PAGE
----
It’s 6:15 am in California and I’m sitting at the pumpkin-colored Formica breakfast bar that separates the living room from the kitchen in my tiny retreat cottage. The cottage is actually a one-bedroom trailer anchored into the rocky north San Diego County hills.

I booked it to accommodate my return appointment at the Hallowell West Clinic. I am determined, at last, to stand toe-to-toe with my Attention Deficit Disorder.

I’d found out about Hallowell West at a conference for adults with ADD held in Tucson a month ago. Dr. Ned Hallowell, the founder of the clinic, is a psychiatrist who blasted open the doors for adult ADD treatment with his 1995 book “Driven to Distraction.” He had been a keynote speaker at the conference and mentioned that he was establishing satellite clinics around the country. The first one had just opened in southern California. I made an appointment immediately.

My son lives in San Diego; I had planned to visit him anyway. I had no shame about seeing a psychiatrist. I had consulted with several over the years, but without exception, they had missed my ADD. Trained to look for clinical psychosis or neurosis, they usually diagnosed depression. Just like my mother. It’s genetic, right?

They tried hard to help me fix myself, but in retrospect, they seemed to be clenching that broad hammer that transforms everything into a nail. Sleeping too much? Take antidepressants. Not sleeping at night? Try antidepressants. Overwhelmed with work? Antidepressants.

Even when an astute psychologist noticed that I might have some ADD traits, psychiatrists dismissed it as peripheral rather than central to my struggle with procrastination, tardiness, juggling 20 projects at a time but finishing only half of them.

No wonder I had “low self esteem.” I listened to therapists for a long time. After I while, I realized that I’d never be finished; there was always a new crisis, a “lot going on” in my life. I dropped out for several years. But reading “Driven to Distraction” (first with relief, then with denial, followed by sadness-could it be depression? and finally determination) was a turning point for me.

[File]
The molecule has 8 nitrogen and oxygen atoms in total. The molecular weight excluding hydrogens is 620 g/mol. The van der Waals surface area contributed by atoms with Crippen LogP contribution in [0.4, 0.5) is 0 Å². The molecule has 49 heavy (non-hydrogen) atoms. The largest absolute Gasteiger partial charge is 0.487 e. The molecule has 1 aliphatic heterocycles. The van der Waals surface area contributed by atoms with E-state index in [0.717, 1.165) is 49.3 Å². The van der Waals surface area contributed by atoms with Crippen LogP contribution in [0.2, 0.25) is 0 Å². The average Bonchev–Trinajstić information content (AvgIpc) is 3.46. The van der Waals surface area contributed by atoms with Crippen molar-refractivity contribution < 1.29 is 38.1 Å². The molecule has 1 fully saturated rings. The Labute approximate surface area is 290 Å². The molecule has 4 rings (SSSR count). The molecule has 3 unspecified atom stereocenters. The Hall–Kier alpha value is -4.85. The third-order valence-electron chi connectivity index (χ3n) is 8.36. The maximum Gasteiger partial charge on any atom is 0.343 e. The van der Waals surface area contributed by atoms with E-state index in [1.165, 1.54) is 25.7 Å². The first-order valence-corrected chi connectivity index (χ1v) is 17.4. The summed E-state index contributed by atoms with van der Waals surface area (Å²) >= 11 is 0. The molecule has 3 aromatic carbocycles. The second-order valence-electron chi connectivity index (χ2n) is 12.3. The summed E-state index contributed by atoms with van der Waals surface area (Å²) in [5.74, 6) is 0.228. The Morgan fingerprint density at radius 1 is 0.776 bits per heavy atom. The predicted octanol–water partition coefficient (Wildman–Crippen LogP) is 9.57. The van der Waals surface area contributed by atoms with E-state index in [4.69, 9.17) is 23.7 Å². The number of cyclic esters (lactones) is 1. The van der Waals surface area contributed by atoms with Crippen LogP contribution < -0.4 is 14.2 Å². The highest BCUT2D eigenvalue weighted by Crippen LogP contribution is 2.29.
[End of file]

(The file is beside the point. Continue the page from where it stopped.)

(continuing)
I realized that ADD, specifically ADHD, was the primary issue in my psychological/brain life. I could thank ADD for my limitless creativity, but it also impacted my friendships, marriage, parenting and work. And not always in a good way. I was ready to deal with it and move on.

When I first met with Ken Selzer, the psychiatrist heading up Hallowell West, he agreed that I seemed to have ADD characteristics, but he recommended that I undergo standard neurological testing. I had been diagnosed from a function standpoint, not a neurological one. So I came back from the East Coast to take the tests.

As it turned out, testing was not my finest hour. More accurately, it was not my finest two hours. I was nearly 30 minutes late for the appointment. How predictably ADD is that? I hate being predictable.

The reason I was late? I had forgotten the directions to the retreat center and then had to find my way to the clinic. I had forgotten both the exit name and the address. ADD. Predictable again. Rats. By the time I battled Friday afternoon traffic and hurried through the clinic door, I was tired (three hours of sleep) anxious (late again), distracted (I had broken my toe the day before the trip) and out of sorts (my face was puffy from laser surgery). And then to be faced with a battery of tests? Near torture.

It became very clear to me that I had some challenges that couldn’t be explained away by my sub-par state of mind. I did a miserable job on some parts of the test. For instance, I just hate putting together puzzles that are “brain teasers.” Why tease my brain? I tend to avoid puzzles. But on the test, I was forced to endure them, play the game.

And I discovered with a shock that the reason I skip over those tasks is that I am really not very good at them It was a humbling experience for someone who is accustomed to acing tests. Heck, I got so frustrated on a couple of occasions that I didn’t even attempt an answer to the question. That’s just not like me.

It sure was “me” on Friday, though. I go back on Wednesday morning to hear the results of the testing. Stay tuned. Let’s see if we can get this ADD monster under control.

My poor brain sure needs the encouragement right now. Ironic, considering that I am building my coaching business as an “encouragement coach” for women with ADD. Hmmm. Teach what you need to learn?